La normativité des droits de l'homme.pdf

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The Normativity of Human Rights


sense that there is a need for a consequentialist explanation, a calculus of
harm, or some other form of utilitarian analysis and justification. The observation is not based on the fact that there is very wide consensus on this
point. Rather, when one evaluates this claim, the answer is obvious; one
does not sense a need for an explanation.16 To put it in more metaphorical
terms, some lights shine so brightly that one hardly needs to point them
out—unless one’s vision is blocked, a point explored below.
I conducted an informal study in several countries with audiences of
more than four hundred people of different social, intellectual, and political
backgrounds and persuasions. In each case, I asked the group to pretend
that they were a public school committee that must decide what values to
teach in the third grade next year. First, I pointed out that it is impossible to
formulate a value-free or neutral curriculum about most matters. Whatever
one teaches about slavery, the Holocaust, or Washington’s cherry tree will
have implied moral judgments, including of course if one tries to objectively
present both sides. Next, I asked the various audiences if one should teach
that truth-telling is superior to lying, or vice versa, under all but limited
conditions, such as when someone is dying from cancer and asks if there
is any hope left. Without exception the groups looked puzzled. They wondered: “where was the question I said I would ask?;” “was there something
else I meant to ask and did not?;” “why, the answer to the question I did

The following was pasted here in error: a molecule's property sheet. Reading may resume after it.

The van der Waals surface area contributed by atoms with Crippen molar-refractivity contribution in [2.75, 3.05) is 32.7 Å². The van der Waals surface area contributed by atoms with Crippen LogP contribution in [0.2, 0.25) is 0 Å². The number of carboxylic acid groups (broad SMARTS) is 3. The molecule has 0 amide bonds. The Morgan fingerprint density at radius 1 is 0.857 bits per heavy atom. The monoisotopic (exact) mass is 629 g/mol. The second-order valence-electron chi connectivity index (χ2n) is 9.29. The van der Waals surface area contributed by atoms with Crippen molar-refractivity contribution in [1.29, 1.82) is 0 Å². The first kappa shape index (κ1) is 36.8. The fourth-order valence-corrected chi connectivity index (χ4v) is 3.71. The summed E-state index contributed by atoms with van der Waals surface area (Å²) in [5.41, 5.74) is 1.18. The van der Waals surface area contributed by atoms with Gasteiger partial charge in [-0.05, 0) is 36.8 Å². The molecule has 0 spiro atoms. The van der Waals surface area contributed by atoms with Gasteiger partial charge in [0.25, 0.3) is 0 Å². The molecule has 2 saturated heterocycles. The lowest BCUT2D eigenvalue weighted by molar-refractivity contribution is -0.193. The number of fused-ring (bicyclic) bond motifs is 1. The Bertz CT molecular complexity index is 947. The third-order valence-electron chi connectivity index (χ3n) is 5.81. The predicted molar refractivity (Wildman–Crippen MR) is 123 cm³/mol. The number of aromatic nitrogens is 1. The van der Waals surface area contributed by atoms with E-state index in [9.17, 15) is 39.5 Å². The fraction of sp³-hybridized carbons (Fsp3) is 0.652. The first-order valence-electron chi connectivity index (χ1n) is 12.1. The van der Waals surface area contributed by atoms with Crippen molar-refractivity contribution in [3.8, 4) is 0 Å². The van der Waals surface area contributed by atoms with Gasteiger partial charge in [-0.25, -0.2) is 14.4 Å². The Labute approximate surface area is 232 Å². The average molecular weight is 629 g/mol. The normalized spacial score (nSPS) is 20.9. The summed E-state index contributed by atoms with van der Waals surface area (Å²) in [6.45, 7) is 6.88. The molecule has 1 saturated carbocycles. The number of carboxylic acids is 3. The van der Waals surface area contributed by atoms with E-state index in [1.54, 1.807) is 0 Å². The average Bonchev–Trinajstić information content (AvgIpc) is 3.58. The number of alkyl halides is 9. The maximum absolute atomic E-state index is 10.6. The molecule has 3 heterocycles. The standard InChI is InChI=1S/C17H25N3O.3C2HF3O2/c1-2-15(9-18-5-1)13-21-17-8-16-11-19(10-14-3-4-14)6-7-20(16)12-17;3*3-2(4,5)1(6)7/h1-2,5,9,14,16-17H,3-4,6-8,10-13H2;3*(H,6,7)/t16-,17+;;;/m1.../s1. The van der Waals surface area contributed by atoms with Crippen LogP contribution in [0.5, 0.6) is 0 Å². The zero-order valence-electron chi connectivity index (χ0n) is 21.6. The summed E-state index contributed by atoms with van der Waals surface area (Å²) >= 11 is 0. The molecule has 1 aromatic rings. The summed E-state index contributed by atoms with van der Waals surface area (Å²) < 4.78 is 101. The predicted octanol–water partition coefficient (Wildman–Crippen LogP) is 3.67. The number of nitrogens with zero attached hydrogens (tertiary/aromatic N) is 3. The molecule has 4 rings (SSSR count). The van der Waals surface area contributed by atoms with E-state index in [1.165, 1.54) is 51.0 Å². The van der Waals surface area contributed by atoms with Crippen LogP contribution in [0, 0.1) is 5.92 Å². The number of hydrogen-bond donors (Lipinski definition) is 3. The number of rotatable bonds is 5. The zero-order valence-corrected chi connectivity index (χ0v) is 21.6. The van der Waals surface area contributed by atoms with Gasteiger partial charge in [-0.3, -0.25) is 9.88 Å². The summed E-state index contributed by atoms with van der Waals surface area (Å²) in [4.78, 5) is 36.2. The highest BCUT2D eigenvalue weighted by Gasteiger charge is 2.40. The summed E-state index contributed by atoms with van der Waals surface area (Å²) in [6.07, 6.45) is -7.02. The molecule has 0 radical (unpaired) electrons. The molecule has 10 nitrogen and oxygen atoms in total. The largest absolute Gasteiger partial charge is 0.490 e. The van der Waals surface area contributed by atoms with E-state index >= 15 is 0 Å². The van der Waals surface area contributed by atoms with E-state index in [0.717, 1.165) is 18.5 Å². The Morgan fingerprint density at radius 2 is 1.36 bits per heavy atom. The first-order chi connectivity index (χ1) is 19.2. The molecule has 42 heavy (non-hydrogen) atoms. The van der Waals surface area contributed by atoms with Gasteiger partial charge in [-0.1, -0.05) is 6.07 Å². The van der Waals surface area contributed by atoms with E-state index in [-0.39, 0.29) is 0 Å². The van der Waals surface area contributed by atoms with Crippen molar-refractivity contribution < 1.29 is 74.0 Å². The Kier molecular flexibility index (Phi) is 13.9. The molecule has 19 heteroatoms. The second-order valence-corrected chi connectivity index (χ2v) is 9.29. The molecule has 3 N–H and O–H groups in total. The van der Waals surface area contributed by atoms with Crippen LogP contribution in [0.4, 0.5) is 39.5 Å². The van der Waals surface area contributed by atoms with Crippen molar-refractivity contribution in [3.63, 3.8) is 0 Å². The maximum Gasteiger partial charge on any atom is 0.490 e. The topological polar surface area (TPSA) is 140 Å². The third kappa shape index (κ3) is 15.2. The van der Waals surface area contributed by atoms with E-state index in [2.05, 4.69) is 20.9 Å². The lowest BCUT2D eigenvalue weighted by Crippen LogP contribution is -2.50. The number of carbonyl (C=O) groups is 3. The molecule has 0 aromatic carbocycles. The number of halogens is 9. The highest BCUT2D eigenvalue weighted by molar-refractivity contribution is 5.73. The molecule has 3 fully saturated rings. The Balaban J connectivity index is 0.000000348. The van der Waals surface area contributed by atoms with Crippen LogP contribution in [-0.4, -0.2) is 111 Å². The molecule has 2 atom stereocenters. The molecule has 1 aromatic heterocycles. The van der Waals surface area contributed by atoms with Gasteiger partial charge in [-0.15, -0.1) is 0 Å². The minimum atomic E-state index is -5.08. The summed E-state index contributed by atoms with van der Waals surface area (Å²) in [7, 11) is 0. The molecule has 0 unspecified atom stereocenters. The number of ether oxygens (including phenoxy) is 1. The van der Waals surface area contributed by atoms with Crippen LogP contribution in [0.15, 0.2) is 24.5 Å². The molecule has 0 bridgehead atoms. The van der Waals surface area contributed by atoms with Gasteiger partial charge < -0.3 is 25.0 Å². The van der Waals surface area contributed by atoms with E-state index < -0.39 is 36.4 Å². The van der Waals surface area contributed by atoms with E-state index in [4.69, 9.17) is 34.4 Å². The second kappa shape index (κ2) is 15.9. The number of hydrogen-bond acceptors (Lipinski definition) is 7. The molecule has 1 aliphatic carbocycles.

ask was self-evident!”
None of the members of the groups I queried engaged in any kind of
philosophical argumentation, such as “if one tells a lie, soon others will do
the same, and then we shall find ourselves in a world of liars, a world we
do not wish to live in; therefore, we must not lie.” They did not require such
a utilitarian, consequentialist explanation.17 Instead, they found the answer
staring them in the face, speaking directly to them. Similarly, when people
are asked if one should be free from the fear of death and torture, or have
a right to meet with others, or have a right to practice one’s religion, they
readily recognize the value of such rights—at least, where their vision is
not obscured.



Peter Singer may be the only one who contests this point. He writes famously: “if I am
walking past a shallow pond and see a child drowning in it, I ought to wade in and
pull the child out . . . It makes no moral difference whether the person I can help is a
neighbor’s child ten yards from me or a Bengali whose name I shall never know, ten
thousand miles away.” Peter Singer, Famine, Affluence, and Morality, 1 Phil. & Pub. Aff.
229, 231–32 (1972). For a more detailed refutation of Singer on this point, see Amitai
Etzioni, Are Particularistic Obligations Justified? A Communitarian Examination, 64 Rev.
Pol. 573 (2002).
Some added arguments as an afterthought, to examine and account for a moral sense
which they already recognized. In other words, this is where ethics and moral philosophy
comes in.